‘The Offer‘ tells the story of the tumultuous production of the 1972 landmark gangster film ‘The Godfather.’ Directed by Francis Ford Coppola, the film is an adaptation of Mario Puzo’s novel of the same name. The series depicts producer Al Ruddy juggling several challenges in helping Coppola realize his vision for the movie. One such challenge is helping the director find the right prop for a scene depicting a severed horse head.
The series depicts Coppola resorting to using an actual horsehead for the scene that would remain etched in the hearts of cinemagoers for years to come. Therefore, viewers must be curious to learn whether the director used a real horse’s head during filming. If you are seeking answers in that regard, here is everything you need to know! SPOILERS AHEAD!
Was That a Real Horse Head in The Godfather?
‘The Godfather’ director Francis Ford Coppola was filming the ambitious project in New York City with the likes of Al Pacino and Marlon Brando in 1971. During filming, the production prepped for a sequence that depicts a severed head of a horse belonging to Jack Woltz. The scene depicts the ruthless nature of the Corleone crime family. The moment leads to absolute terror for John Marley as Jack Woltz, a Hollywood film producer. For the scene, Coppola initially attempted to use a prop horse head. However, he was unhappy with the result.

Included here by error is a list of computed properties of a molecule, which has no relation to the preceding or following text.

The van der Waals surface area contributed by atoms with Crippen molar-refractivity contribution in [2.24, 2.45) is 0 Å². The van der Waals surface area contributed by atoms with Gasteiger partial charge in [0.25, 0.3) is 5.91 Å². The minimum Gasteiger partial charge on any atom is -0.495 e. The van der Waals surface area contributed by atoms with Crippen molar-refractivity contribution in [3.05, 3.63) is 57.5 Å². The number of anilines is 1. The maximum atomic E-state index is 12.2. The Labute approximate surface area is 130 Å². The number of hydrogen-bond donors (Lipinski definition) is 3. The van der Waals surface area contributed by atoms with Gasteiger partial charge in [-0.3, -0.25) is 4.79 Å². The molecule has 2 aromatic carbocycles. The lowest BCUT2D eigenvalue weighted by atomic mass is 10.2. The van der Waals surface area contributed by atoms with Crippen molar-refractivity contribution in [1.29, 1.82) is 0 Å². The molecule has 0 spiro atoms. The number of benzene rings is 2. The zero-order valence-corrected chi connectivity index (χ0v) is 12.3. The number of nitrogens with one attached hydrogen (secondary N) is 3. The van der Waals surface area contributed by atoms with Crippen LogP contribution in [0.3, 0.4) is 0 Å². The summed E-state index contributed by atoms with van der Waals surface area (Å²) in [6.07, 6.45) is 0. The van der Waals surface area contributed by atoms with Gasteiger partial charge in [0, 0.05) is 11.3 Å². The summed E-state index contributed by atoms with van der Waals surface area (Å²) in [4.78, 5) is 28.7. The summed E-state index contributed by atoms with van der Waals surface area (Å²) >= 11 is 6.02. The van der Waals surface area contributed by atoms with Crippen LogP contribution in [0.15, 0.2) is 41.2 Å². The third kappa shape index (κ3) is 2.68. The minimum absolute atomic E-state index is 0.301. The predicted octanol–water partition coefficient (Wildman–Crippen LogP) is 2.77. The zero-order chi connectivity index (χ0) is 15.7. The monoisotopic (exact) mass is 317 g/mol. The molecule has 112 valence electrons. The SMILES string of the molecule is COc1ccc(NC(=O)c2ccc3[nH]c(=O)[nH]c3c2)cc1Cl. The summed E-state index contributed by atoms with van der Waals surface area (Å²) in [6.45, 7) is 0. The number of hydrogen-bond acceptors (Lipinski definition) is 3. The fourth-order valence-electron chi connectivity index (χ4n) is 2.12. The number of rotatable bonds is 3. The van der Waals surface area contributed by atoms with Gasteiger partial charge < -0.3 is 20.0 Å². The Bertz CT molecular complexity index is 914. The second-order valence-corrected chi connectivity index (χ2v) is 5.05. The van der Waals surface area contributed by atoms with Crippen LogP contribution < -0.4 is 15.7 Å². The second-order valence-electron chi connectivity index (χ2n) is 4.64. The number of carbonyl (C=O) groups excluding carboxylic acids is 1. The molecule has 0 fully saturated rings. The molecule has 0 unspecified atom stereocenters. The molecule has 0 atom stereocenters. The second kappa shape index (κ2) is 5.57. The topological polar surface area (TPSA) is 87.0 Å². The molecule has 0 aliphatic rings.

Hence, Coppola instructed his crew to find a real horse head that resembled the horse in the film. In a 2015 interview with Fox 5, Coppola admitted that he used an actual beheaded head of a horse. The director recalled that since most horses were slaughtered to use as dog food at the time, he instructed his crew to find a dog food company. The team found one dog food company in New Jersey that was about to slaughter some horses.
“We didn’t kill the horse. Most horses are killed for dog food. So we went to the dog food company, and we looked at the horses before they were slaughtered. I didn’t do it, but the art director found one that looked like the real horse, and I said when you kill that horse, we want the head,” Coppola recalled in the interview. Thus, while Coppola used a real horsehead for the scene, the crew did not actually kill a horse. The director used the prop head for rehearsals. However, when it was time to film the actual scene, the director swapped the prop for the real deal.
The show’s depiction of the crew acquiring a real horsehead differs from reality. The series shows that the real severed horsehead was obtained through the production’s association with the local mobsters. However, Coppola’s admission states that the crew received the head from a dog food company. Ultimately, Coppola executed his vision for the gnarly scene using a real horse’s severed head. As a result, the scene remains an iconic part of cinematic history decades after the film’s release.